“Right now, we have a roadmap, but it doesn’t tell us what the signs are,” Megason said. “What we need to do is figure out the signals that direct cells down certain roads, and what the internal mechanisms are that allow cells to make those decisions.”

Whatever the future holds, these data sets will leave their mark.

“The beauty of working on an organism is that this is it,” Klein said. “Ten, 20 years from now, we can still be sure zebrafish and frogs are going to develop according to the same patterns.”

All three research teams have made their data sets and tools available as interactive, browsable online resources.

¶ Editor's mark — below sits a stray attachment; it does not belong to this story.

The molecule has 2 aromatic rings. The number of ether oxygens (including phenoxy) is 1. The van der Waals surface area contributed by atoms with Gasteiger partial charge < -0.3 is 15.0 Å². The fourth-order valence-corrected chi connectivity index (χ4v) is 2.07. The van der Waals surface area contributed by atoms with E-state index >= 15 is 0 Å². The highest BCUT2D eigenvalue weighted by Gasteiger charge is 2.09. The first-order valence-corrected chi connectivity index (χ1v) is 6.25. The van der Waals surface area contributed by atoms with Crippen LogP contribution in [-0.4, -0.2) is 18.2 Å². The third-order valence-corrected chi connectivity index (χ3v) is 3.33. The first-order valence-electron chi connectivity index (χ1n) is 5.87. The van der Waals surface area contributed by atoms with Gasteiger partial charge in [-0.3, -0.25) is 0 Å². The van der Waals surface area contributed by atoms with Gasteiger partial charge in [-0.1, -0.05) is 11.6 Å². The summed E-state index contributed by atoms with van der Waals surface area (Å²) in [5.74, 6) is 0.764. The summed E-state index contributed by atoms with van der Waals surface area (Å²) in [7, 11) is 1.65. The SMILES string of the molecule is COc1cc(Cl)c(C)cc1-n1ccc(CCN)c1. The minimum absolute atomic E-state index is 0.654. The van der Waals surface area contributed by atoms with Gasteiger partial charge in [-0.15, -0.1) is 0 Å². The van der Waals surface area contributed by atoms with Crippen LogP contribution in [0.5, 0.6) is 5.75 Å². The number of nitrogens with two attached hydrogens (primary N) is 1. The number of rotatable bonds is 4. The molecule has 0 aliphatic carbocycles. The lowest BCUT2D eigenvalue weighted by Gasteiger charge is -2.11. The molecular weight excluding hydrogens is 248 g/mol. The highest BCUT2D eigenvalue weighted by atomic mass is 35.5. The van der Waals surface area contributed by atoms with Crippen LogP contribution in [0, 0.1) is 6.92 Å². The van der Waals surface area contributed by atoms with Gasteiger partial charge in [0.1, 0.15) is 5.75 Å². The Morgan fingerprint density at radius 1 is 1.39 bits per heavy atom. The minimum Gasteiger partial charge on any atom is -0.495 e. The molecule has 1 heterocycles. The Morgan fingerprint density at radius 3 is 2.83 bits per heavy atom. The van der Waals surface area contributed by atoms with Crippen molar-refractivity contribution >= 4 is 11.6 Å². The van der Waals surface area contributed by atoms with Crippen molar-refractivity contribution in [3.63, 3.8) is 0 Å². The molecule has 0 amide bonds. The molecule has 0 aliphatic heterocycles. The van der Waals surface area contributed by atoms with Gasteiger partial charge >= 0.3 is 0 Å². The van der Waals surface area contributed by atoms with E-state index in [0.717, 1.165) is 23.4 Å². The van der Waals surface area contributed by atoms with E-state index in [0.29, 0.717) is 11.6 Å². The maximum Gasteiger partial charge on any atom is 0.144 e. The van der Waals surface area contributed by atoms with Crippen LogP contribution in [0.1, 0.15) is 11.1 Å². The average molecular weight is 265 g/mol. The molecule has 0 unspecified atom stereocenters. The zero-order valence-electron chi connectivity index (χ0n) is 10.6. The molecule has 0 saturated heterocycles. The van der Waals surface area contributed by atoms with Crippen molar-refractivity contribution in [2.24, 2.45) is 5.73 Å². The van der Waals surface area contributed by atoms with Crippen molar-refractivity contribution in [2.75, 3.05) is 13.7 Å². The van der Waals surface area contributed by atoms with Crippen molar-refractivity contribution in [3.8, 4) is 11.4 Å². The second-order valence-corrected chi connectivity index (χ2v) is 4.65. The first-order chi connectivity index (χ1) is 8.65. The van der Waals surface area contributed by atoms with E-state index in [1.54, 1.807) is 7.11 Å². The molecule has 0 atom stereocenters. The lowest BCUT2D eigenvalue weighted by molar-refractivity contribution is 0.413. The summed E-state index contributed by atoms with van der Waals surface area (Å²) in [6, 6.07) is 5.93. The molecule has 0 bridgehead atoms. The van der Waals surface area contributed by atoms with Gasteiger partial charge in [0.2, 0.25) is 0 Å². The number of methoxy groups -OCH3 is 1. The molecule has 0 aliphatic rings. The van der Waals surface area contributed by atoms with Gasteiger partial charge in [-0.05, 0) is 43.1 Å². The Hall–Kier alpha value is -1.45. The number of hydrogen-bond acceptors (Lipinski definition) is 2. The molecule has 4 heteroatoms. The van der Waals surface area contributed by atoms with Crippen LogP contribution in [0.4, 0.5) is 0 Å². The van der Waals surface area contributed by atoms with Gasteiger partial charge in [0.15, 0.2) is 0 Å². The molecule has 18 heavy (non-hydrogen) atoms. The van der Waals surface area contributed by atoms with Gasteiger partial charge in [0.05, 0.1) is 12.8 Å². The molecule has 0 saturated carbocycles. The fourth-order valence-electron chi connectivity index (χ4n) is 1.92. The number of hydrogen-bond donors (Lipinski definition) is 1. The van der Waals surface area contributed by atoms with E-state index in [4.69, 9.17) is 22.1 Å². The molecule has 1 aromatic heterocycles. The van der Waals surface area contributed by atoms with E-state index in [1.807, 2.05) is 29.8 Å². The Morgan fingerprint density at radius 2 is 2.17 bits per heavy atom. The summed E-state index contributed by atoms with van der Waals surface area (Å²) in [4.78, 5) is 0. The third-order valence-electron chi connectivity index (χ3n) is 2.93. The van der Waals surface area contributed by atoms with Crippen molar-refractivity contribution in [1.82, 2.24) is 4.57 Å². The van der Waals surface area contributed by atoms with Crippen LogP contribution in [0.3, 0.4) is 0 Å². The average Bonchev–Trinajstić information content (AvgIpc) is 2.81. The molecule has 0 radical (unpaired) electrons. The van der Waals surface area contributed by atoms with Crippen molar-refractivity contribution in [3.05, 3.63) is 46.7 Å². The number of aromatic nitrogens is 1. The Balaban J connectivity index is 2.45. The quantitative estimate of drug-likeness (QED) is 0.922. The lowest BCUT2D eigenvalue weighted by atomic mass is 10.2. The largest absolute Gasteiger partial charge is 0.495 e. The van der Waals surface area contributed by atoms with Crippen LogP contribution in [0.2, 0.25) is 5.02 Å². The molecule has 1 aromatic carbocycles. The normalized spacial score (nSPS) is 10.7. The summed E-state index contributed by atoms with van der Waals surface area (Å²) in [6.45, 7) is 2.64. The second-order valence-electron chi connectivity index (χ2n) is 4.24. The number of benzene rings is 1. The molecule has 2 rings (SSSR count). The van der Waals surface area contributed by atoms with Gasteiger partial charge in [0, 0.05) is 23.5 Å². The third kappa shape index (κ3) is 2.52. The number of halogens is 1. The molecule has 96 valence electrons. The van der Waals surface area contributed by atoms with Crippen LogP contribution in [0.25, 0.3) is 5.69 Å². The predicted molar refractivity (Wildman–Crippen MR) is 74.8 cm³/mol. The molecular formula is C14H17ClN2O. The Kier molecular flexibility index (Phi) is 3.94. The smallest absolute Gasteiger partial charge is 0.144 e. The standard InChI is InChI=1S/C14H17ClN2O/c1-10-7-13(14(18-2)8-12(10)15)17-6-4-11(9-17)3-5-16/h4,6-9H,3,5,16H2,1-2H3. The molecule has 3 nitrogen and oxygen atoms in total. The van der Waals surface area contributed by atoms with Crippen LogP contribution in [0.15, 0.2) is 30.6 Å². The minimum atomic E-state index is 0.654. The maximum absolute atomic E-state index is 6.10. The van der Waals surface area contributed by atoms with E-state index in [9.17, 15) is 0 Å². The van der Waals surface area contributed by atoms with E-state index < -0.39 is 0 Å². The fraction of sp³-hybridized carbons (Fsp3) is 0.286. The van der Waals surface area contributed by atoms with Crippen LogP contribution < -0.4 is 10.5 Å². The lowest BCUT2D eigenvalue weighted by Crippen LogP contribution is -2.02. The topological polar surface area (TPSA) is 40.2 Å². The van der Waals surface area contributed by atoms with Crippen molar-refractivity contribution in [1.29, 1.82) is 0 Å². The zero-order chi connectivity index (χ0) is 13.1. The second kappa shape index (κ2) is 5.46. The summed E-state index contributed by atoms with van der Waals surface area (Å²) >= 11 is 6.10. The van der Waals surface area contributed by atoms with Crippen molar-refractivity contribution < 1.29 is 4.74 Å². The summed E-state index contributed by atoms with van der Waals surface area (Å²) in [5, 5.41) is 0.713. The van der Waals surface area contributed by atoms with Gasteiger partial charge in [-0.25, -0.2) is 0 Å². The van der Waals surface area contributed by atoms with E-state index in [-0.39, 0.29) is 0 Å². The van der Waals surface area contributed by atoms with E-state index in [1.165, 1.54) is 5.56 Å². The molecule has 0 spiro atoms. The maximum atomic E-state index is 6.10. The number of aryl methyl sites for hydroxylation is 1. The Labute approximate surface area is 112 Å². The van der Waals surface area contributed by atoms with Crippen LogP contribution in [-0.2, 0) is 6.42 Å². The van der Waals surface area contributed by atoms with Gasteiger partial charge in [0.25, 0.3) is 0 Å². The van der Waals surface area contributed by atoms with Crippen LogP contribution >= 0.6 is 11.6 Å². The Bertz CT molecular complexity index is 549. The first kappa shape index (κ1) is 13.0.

This article has been republished from materials provided by Harvard Medical School. Note: material may have been edited for length and content. For further information, please contact the cited source.

References: Wagner, D. E., Weinreb, C., Collins, Z. M., Briggs, J. A., Megason, S. G., & Klein, A. M. (2018). Single-cell mapping of gene expression landscapes and lineage in the zebrafish embryo. Science, eaar4362. https://doi.org/10.1126/science.aar4362

Briggs, J. A., Weinreb, C., Wagner, D. E., Megason, S., Peshkin, L., Kirschner, M. W., & Klein, A. M. (2018). The dynamics of gene expression in vertebrate embryogenesis at single-cell resolution. Science, eaar5780. https://doi.org/10.1126/science.aar5780

Farrell, J. A., Wang, Y., Riesenfeld, S. J., Shekhar, K., Regev, A., & Schier, A. F. (2018). Single-cell reconstruction of developmental trajectories during zebrafish embryogenesis. Science, eaar3131. https://doi.org/10.1126/science.aar3131